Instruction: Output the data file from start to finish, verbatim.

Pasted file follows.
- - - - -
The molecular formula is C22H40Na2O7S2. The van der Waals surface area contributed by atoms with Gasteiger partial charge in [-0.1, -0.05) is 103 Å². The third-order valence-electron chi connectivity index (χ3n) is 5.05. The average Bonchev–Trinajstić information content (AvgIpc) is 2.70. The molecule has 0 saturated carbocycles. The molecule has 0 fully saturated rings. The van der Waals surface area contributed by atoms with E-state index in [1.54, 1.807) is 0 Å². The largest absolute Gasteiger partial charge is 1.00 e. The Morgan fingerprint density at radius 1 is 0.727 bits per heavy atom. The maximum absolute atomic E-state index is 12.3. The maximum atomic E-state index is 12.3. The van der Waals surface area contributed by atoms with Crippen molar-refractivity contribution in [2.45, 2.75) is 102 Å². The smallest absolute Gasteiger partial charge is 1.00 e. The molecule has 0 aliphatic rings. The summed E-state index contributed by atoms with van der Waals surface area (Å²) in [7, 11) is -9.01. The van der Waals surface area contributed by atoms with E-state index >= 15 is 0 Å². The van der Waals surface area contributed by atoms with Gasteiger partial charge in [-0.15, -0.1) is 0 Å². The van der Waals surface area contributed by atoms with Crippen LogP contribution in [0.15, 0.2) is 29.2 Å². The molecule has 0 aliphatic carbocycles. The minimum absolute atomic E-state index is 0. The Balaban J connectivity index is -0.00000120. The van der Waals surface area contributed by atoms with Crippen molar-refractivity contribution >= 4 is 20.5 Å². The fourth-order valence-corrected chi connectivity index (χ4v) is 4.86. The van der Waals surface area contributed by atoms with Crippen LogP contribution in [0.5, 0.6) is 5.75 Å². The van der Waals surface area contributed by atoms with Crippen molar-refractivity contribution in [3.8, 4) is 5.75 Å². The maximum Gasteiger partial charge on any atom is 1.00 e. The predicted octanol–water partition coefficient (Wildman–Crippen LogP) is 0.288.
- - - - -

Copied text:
The molecular formula is C22H40Na2O7S2. The van der Waals surface area contributed by atoms with Gasteiger partial charge in [-0.1, -0.05) is 103 Å². The third-order valence-electron chi connectivity index (χ3n) is 5.05. The average Bonchev–Trinajstić information content (AvgIpc) is 2.70. The molecule has 0 saturated carbocycles. The molecule has 0 fully saturated rings. The van der Waals surface area contributed by atoms with E-state index in [1.54, 1.807) is 0 Å². The largest absolute Gasteiger partial charge is 1.00 e. The Morgan fingerprint density at radius 1 is 0.727 bits per heavy atom. The maximum absolute atomic E-state index is 12.3. The maximum atomic E-state index is 12.3. The van der Waals surface area contributed by atoms with Crippen molar-refractivity contribution in [2.45, 2.75) is 102 Å². The smallest absolute Gasteiger partial charge is 1.00 e. The molecule has 0 aliphatic rings. The summed E-state index contributed by atoms with van der Waals surface area (Å²) in [7, 11) is -9.01. The van der Waals surface area contributed by atoms with E-state index >= 15 is 0 Å². The van der Waals surface area contributed by atoms with Gasteiger partial charge in [-0.15, -0.1) is 0 Å². The van der Waals surface area contributed by atoms with Crippen LogP contribution in [0.15, 0.2) is 29.2 Å². The molecule has 0 aliphatic carbocycles. The minimum absolute atomic E-state index is 0. The Balaban J connectivity index is -0.00000120. The van der Waals surface area contributed by atoms with Crippen molar-refractivity contribution >= 4 is 20.5 Å². The fourth-order valence-corrected chi connectivity index (χ4v) is 4.86. The van der Waals surface area contributed by atoms with Crippen LogP contribution in [0.5, 0.6) is 5.75 Å². The van der Waals surface area contributed by atoms with Crippen molar-refractivity contribution in [3.8, 4) is 5.75 Å². The maximum Gasteiger partial charge on any atom is 1.00 e. The predicted octanol–water partition coefficient (Wildman–Crippen LogP) is 0.288.